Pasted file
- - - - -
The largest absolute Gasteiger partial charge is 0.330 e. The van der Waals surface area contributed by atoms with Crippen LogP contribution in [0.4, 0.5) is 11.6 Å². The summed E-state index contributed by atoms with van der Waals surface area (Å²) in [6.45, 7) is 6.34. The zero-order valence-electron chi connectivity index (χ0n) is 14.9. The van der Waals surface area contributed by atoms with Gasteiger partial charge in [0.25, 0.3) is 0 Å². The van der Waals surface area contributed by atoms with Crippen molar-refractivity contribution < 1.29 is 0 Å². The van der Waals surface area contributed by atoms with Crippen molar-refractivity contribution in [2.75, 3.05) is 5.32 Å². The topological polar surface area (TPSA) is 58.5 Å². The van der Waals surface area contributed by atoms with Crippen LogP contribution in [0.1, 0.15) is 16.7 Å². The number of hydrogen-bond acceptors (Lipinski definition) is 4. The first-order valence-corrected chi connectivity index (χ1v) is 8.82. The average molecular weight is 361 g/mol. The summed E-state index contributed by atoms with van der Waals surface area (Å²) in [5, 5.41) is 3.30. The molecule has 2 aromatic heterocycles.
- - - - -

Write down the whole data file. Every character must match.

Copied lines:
The largest absolute Gasteiger partial charge is 0.330 e. The van der Waals surface area contributed by atoms with Crippen LogP contribution in [0.4, 0.5) is 11.6 Å². The summed E-state index contributed by atoms with van der Waals surface area (Å²) in [6.45, 7) is 6.34. The zero-order valence-electron chi connectivity index (χ0n) is 14.9. The van der Waals surface area contributed by atoms with Gasteiger partial charge in [0.25, 0.3) is 0 Å². The van der Waals surface area contributed by atoms with Crippen molar-refractivity contribution < 1.29 is 0 Å². The van der Waals surface area contributed by atoms with Crippen molar-refractivity contribution in [2.75, 3.05) is 5.32 Å². The topological polar surface area (TPSA) is 58.5 Å². The van der Waals surface area contributed by atoms with Crippen LogP contribution in [0.1, 0.15) is 16.7 Å². The number of hydrogen-bond acceptors (Lipinski definition) is 4. The first-order valence-corrected chi connectivity index (χ1v) is 8.82. The average molecular weight is 361 g/mol. The summed E-state index contributed by atoms with van der Waals surface area (Å²) in [5, 5.41) is 3.30. The molecule has 2 aromatic heterocycles.